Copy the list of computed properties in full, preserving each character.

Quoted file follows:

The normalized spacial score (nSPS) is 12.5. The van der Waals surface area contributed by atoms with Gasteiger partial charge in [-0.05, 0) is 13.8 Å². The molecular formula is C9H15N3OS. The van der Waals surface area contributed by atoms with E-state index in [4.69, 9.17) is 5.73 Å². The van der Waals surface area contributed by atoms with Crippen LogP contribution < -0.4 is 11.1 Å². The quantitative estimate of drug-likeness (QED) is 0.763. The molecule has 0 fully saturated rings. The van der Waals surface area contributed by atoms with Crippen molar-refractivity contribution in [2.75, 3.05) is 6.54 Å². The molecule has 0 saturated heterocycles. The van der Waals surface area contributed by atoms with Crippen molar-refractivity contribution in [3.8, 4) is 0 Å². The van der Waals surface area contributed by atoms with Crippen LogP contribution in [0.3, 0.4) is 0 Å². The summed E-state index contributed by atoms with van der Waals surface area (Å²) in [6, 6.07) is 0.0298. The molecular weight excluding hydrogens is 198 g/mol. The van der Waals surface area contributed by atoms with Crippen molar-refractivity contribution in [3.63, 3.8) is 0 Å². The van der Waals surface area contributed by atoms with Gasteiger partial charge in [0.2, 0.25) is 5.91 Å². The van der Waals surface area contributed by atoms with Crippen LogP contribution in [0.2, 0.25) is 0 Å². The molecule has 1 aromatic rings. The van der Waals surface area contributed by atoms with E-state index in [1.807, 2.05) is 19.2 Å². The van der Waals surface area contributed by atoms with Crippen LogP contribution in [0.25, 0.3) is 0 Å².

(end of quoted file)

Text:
The normalized spacial score (nSPS) is 12.5. The van der Waals surface area contributed by atoms with Gasteiger partial charge in [-0.05, 0) is 13.8 Å². The molecular formula is C9H15N3OS. The van der Waals surface area contributed by atoms with E-state index in [4.69, 9.17) is 5.73 Å². The van der Waals surface area contributed by atoms with Crippen LogP contribution < -0.4 is 11.1 Å². The quantitative estimate of drug-likeness (QED) is 0.763. The molecule has 0 fully saturated rings. The van der Waals surface area contributed by atoms with Crippen molar-refractivity contribution in [2.75, 3.05) is 6.54 Å². The molecule has 0 saturated heterocycles. The van der Waals surface area contributed by atoms with Crippen molar-refractivity contribution in [3.8, 4) is 0 Å². The van der Waals surface area contributed by atoms with Crippen LogP contribution in [0.3, 0.4) is 0 Å². The summed E-state index contributed by atoms with van der Waals surface area (Å²) in [6, 6.07) is 0.0298. The molecular weight excluding hydrogens is 198 g/mol. The van der Waals surface area contributed by atoms with Crippen molar-refractivity contribution in [3.63, 3.8) is 0 Å². The van der Waals surface area contributed by atoms with Gasteiger partial charge in [0.2, 0.25) is 5.91 Å². The van der Waals surface area contributed by atoms with Crippen LogP contribution in [0.2, 0.25) is 0 Å². The molecule has 1 aromatic rings. The van der Waals surface area contributed by atoms with E-state index in [1.807, 2.05) is 19.2 Å². The van der Waals surface area contributed by atoms with Crippen LogP contribution in [0.25, 0.3) is 0 Å².